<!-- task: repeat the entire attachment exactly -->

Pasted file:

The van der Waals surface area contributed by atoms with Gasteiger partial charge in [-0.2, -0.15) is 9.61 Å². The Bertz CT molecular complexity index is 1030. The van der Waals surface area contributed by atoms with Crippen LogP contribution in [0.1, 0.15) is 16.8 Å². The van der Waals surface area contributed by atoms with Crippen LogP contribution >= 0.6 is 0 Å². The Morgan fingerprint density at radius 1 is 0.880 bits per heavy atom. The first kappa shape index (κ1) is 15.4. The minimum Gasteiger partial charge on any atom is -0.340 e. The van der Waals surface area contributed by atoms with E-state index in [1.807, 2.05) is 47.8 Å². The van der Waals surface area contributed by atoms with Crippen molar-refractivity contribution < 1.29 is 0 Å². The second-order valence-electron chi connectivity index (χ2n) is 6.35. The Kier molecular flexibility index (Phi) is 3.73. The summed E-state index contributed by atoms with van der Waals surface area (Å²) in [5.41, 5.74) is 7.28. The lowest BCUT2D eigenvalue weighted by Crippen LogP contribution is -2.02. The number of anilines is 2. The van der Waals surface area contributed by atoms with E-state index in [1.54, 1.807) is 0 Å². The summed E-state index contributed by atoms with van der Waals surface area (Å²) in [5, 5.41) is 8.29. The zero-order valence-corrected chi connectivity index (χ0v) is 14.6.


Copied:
The van der Waals surface area contributed by atoms with Gasteiger partial charge in [-0.2, -0.15) is 9.61 Å². The Bertz CT molecular complexity index is 1030. The van der Waals surface area contributed by atoms with Crippen LogP contribution in [0.1, 0.15) is 16.8 Å². The van der Waals surface area contributed by atoms with Crippen LogP contribution >= 0.6 is 0 Å². The Morgan fingerprint density at radius 1 is 0.880 bits per heavy atom. The first kappa shape index (κ1) is 15.4. The minimum Gasteiger partial charge on any atom is -0.340 e. The van der Waals surface area contributed by atoms with E-state index in [1.807, 2.05) is 47.8 Å². The van der Waals surface area contributed by atoms with Crippen molar-refractivity contribution < 1.29 is 0 Å². The second-order valence-electron chi connectivity index (χ2n) is 6.35. The Kier molecular flexibility index (Phi) is 3.73. The summed E-state index contributed by atoms with van der Waals surface area (Å²) in [5.41, 5.74) is 7.28. The lowest BCUT2D eigenvalue weighted by Crippen LogP contribution is -2.02. The number of anilines is 2. The van der Waals surface area contributed by atoms with E-state index in [1.54, 1.807) is 0 Å². The summed E-state index contributed by atoms with van der Waals surface area (Å²) in [5, 5.41) is 8.29. The zero-order valence-corrected chi connectivity index (χ0v) is 14.6.